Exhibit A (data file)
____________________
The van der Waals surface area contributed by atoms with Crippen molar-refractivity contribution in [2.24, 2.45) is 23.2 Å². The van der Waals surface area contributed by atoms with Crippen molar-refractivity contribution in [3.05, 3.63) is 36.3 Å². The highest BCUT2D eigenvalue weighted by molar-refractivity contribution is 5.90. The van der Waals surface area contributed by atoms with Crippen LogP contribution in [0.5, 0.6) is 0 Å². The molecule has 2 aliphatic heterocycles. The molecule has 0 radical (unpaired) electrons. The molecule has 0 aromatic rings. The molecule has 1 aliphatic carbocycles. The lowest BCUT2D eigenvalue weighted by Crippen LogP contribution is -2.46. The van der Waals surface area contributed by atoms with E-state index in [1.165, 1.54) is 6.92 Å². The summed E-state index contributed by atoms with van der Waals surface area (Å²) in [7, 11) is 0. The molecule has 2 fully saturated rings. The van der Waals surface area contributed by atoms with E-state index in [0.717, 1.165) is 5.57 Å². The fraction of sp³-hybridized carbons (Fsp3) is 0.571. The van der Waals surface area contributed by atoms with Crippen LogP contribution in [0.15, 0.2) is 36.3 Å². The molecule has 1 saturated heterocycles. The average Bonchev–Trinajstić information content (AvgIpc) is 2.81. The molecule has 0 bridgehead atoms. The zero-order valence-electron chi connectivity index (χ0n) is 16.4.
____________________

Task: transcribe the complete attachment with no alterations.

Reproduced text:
The van der Waals surface area contributed by atoms with Crippen molar-refractivity contribution in [2.24, 2.45) is 23.2 Å². The van der Waals surface area contributed by atoms with Crippen molar-refractivity contribution in [3.05, 3.63) is 36.3 Å². The highest BCUT2D eigenvalue weighted by molar-refractivity contribution is 5.90. The van der Waals surface area contributed by atoms with Crippen LogP contribution in [0.5, 0.6) is 0 Å². The molecule has 2 aliphatic heterocycles. The molecule has 0 radical (unpaired) electrons. The molecule has 0 aromatic rings. The molecule has 1 aliphatic carbocycles. The lowest BCUT2D eigenvalue weighted by Crippen LogP contribution is -2.46. The van der Waals surface area contributed by atoms with E-state index in [1.165, 1.54) is 6.92 Å². The summed E-state index contributed by atoms with van der Waals surface area (Å²) in [7, 11) is 0. The molecule has 2 fully saturated rings. The van der Waals surface area contributed by atoms with E-state index in [0.717, 1.165) is 5.57 Å². The fraction of sp³-hybridized carbons (Fsp3) is 0.571. The van der Waals surface area contributed by atoms with Crippen LogP contribution in [0.15, 0.2) is 36.3 Å². The molecule has 1 saturated heterocycles. The average Bonchev–Trinajstić information content (AvgIpc) is 2.81. The molecule has 0 bridgehead atoms. The zero-order valence-electron chi connectivity index (χ0n) is 16.4.